Program trades reduced sentences for litter cleanup

Tuesday, August 15, 2006

By Matt Sanders

Southeast Missourian

BENTON, Mo. -- Scott County's roads may be a little cleaner soon with the help of county jail inmates.

The county commission and Scott County Sheriff Rick Walter say a new work program that will have select inmates picking up litter in exchange for reduced sentences will get underway as soon as possible.

Jamie Burger, second district commissioner, said the program has been in consideration for a long time.

Walter said he is ready to go. The idea was first considered about a year ago, he said, and he's been prepared to get such a program underway.

Walter has signs to tell motorists prisoners are working and the reflective vests prisoners will use for protection are ready to go when the program starts. He and the commissioners say they're just waiting for the resources to put deputies out with the prisoners.

Under the proposed program, prisoners would pick up trash along county roads under deputy supervision. Each day a prisoner works would knock one day off his or her sentence.

Burger said the idea is modeled off a joint program between the state Department of Corrections and Department of Transportation in which state prisoners pick up litter with MoDOT crews for compensation.

Prisoners at the Southeast Correctional Center in Charleston are part of the program. They are paid $7.50 for every day they pick up litter with MoDOT crews -- a practice MoDOT said has saved the state $16.7 million per year.

Scott City also uses inmates to perform similar work -- picking up litter and mowing grass on state, city and railroad rights of way and cleaning up yard nuisances.

Scott City police chief Don Cobb said his city's program has been in place the entire four years that he's been chief. While the program isn't problem-free, he said there are definite benefits. Scott City inmates who work earn $5.15 per hour to pay toward any court costs, fines or restitution they owe.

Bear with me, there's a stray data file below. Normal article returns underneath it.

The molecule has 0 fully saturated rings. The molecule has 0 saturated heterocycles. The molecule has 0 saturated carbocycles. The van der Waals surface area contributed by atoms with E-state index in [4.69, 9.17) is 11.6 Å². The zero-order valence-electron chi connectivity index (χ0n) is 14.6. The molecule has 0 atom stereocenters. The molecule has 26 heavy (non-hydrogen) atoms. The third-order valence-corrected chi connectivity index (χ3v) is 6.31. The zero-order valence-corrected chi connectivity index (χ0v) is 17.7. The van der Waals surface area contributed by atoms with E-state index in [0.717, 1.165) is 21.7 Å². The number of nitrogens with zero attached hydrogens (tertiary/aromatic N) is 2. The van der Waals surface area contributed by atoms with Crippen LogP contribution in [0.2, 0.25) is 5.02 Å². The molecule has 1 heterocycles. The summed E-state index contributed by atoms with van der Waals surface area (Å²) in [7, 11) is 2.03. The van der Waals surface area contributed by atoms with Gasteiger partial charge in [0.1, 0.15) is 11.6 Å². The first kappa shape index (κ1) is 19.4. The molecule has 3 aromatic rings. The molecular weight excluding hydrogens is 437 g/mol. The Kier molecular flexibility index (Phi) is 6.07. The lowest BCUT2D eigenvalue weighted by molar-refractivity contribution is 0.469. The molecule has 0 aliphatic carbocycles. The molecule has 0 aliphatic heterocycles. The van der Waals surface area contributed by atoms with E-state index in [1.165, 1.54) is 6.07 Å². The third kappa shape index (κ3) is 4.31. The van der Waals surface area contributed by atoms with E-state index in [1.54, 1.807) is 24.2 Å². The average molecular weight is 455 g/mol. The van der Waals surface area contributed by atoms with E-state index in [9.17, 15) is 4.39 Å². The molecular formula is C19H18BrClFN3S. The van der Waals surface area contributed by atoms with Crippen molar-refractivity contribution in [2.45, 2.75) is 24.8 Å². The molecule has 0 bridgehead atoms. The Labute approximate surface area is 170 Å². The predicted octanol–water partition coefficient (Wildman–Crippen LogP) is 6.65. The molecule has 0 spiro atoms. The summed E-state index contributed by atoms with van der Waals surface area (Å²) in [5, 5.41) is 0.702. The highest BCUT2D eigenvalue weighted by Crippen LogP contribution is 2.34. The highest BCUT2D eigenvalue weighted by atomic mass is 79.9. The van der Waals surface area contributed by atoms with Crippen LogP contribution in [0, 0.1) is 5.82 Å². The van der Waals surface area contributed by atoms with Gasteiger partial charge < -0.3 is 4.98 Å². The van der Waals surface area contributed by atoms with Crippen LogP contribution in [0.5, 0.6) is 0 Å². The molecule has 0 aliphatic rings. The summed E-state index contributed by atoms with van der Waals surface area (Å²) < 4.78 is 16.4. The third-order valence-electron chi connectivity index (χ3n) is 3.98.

"This is money we weren't going to get back anyway," said Cobb. "A lot these people were not going to show up for court and weren't going to pay their fines. This way they get done with us, we get done with them and the city gets work done for it."

Priggel said litter along county roads is a big problem in the county. Using this program that litter can be picked up without using highway department personnel who are already stretched thin, he said.

Only non-violent prisoners who show good behavior will be allowed in the program, Burger said.

"Not every person in jail is a bad person, some of them have just made bad decisions," Burger said.

Walter said he had already reached an agreement with Associate Circuit Judge David Mann on the sentence reduction aspect of the program. But when Mann leaves office at the end of the year, the program will depend on reaching the same agreement with successor Scott Horman.

The county commission hopes that an agreement can be easily reached. In their opinion the program is a win-win situation.

"We have prisoner overcrowding, and we have trash problems," said Burger. "This way the roads get cleaned up, and we alleviate some of our cost on housing inmates."

335-6611, extension 182

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